The nature of the beast is an idiom that dates back hundreds of years. We will examine the meaning of the common idiom the nature of the beast, where it came from, and some examples of its idiomatic usage in sentences.
The nature of the beast means the inherent quality of something or an essential facet of the character of something. The nature of the beast may refer to a person, thing, or situation. The idiom the nature of the beast first appeared in Collection of English Proverbs compiled by John Ray and published in 1678; it may be assumed that the phrase was used in a figurative sense before this time. It may also be assumed that the phrase the nature of the beast was originally used in a literal sense, before it became an idiom.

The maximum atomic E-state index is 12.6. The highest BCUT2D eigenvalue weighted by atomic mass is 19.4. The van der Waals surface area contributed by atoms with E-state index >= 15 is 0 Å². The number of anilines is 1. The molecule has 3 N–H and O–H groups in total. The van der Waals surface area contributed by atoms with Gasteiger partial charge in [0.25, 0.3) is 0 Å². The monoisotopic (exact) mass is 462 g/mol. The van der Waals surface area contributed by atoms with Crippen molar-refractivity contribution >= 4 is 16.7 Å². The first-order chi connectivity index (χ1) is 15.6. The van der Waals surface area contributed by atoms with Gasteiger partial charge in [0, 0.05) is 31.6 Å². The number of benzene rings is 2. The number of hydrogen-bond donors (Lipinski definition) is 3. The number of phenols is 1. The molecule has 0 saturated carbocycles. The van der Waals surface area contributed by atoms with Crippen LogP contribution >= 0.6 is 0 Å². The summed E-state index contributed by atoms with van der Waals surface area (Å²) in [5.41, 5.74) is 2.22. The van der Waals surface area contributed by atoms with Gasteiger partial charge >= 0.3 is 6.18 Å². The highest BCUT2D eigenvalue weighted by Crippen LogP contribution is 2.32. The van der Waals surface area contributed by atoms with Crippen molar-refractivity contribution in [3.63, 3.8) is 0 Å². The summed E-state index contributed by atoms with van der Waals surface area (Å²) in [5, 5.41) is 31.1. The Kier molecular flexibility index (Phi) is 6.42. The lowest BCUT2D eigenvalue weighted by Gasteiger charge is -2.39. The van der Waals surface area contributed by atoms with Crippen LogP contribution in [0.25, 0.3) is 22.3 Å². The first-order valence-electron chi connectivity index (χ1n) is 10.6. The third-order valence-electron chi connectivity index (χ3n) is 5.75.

“I imagine over time, it’ll turn back to its typical seasonality unless we change our behaviors, but that’s just sort of the nature of the beast.” (D Magazine)
Benjamin declared the race as the “best race in Olympic history” and called his loss “the nature of the beast.” (New York Post)
Some of these dynamics are clearer and stronger than others, but that’s the nature of the beast – waxing and waning connections are part of the human condition. (Maine Edge)
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